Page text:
Freeing the truth by stepping back as reporters

Does what-is-considered-journalism have to fit a format because it’s fact-based? There are a lot of ways to tell the truth. There are a lot of ways to convey the “reality.” I’m tired of the formats of journalism: the article, the video package, the photo essay. 

I’m interested in experimenting with a more sensory approach to reporting, one that relies less on the interpretation and explanation of facts by reporters. There seems to be an accepted definition of what is fact: confirmed numbers, eyewitness reports, times of day. A reporter’s job is to identify what is fact and relay this to the reader. 

Perhaps reporting could be more interesting and expansive if the identification of fact would be up to the reader, the story more open-ended, less defined.

For example: photographs, raw audio, conversation transcripts. Telling the story without prescribing what the story is. One example I love is the New York Times’ interactive feature from last year Finding the Quiet City. The accompanying article relies on traditional facts like numbers, prices, times and eyewitness reports, and I find it formulaic and boring, offering a summary of how New Yorkers lack and crave quiet in the city. The feature, however, documents these sparse quiet places with audio and video and creates a poetic account with much more feeling. Listening to audio of how quiet these places are feels much more true than reading about how many helicopters pass over a neighborhood per day.

This feature takes advantage of the fact that we can take more chances with digital journalism. Internet space is unlimited, free; there is room to make major shifts like this. Also, the Internet supports these more visual and audio-based mediums. And rather than trying to limit the Internet’s power by placing stringent qualifications on what is or isn’t journalism, I think we should shift to thinking about what is or isn’t truth.

Also, we’re in Los Angeles. I’ve been thinking a lot about this city. How it moves, stacks up on top of itself, spreads out. What it looks like from a bike, a bus, a car. The image of Los Angeles tells a story of its own that can’t necessarily be captured by words, reviews, reports, traditional journalism. All we need to do is hold up a frame, focus a lens.  I just finished reading a book called Ed Ruscha’s Los Angeles by Alexandra Schwartz. Ruscha has been a prominent distinctly Los Angeles artist since the ‘60s, and he’s a good example of an artist whose work could be interpreted as journalism. He uses a deadpan style to capture his environment and while some of his work is definitely slanted to make his point, a lot of his work seems more true than a lot of journalism does to me.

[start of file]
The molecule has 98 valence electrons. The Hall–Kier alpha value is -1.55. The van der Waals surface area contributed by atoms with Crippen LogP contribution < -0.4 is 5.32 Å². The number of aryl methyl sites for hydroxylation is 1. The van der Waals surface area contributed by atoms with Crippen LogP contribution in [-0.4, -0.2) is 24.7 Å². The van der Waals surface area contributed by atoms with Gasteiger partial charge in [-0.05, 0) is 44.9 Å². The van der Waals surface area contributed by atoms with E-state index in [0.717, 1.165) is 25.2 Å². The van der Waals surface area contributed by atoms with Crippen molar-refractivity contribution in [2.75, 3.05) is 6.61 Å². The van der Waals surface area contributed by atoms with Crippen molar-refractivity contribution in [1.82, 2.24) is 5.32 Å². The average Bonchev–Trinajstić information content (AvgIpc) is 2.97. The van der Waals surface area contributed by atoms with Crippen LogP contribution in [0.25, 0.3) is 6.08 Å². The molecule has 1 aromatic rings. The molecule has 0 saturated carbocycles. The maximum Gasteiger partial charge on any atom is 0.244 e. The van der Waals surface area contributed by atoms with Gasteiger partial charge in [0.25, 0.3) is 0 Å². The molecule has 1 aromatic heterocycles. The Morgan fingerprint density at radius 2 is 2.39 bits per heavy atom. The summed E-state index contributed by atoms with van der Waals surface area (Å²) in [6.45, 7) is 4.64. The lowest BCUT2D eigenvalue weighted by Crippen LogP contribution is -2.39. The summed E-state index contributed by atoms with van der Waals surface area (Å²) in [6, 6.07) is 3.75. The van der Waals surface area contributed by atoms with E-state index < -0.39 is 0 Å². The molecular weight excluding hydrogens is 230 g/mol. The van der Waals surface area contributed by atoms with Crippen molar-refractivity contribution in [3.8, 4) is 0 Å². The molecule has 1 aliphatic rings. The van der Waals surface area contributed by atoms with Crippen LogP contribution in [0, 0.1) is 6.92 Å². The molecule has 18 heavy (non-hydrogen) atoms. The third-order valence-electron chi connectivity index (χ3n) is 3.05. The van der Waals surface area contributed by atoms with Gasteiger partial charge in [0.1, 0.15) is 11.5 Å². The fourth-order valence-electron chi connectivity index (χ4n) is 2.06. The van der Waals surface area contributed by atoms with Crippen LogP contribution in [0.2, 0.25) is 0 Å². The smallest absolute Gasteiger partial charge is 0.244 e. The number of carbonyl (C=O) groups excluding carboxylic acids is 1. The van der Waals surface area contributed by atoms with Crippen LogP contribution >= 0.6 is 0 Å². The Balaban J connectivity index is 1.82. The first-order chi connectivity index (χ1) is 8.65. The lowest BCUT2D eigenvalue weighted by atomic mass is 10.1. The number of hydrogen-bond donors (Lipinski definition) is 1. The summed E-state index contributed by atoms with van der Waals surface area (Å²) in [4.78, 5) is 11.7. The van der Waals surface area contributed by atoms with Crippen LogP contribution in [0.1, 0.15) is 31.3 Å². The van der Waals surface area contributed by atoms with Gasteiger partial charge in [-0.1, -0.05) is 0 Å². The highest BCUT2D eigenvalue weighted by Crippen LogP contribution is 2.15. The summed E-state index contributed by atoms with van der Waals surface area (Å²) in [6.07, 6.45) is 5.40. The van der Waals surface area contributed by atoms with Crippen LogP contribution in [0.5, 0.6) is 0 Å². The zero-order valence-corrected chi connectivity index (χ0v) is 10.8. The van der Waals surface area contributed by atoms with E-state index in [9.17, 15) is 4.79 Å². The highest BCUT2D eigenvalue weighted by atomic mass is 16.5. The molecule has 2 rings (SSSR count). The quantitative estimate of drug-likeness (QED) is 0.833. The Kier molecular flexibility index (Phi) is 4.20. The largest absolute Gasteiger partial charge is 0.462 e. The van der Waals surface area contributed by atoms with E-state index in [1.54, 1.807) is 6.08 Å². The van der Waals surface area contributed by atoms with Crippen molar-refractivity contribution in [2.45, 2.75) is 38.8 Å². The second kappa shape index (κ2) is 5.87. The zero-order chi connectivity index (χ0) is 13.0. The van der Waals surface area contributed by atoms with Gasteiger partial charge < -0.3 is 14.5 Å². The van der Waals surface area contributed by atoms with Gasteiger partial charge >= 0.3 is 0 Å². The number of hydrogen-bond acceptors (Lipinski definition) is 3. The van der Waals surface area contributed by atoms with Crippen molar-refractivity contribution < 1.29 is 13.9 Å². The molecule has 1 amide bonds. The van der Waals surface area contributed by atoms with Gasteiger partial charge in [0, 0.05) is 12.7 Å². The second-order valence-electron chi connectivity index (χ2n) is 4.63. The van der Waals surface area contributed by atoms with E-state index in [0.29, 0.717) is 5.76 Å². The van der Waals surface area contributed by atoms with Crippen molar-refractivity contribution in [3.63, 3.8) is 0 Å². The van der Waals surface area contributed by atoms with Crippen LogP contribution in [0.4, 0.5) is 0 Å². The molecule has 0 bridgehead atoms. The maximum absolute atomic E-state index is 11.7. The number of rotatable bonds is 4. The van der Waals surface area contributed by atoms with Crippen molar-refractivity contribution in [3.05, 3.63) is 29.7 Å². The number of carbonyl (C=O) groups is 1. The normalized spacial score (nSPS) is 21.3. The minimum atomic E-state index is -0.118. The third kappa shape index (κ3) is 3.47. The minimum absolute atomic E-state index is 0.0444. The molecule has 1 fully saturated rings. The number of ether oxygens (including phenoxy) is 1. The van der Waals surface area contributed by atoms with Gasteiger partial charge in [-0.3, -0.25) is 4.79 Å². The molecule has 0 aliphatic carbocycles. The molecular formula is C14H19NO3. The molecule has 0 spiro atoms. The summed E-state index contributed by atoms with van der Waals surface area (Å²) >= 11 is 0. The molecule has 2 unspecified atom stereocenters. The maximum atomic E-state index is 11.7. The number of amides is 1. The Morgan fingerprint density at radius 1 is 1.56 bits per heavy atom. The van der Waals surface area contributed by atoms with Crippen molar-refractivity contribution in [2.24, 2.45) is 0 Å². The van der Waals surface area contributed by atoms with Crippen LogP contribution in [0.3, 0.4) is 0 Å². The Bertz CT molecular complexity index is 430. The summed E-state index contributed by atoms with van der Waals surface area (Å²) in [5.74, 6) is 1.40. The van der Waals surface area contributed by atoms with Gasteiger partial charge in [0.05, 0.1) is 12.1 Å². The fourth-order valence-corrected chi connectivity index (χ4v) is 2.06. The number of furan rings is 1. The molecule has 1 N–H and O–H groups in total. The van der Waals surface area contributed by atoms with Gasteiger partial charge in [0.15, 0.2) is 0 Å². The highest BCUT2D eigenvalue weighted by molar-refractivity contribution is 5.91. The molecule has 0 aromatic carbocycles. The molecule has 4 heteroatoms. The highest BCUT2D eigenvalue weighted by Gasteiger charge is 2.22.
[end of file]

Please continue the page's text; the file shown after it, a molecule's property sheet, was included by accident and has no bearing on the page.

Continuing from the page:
The book covers a lot of topics related to Ruscha, including Los Angeles urbanism, described as “rely[ing] on vernacular building styles, popular culture, and, perhaps most importantly, experience through physical movement.”

One thing I want to explore through my work in this class is the built environment of Los Angeles, its look, movement, image.

I took the following photos while riding the 204 bus along Vermont northbound to Silver Lake. This type of video made from the photos is a medium I’d like to experiment with more. 


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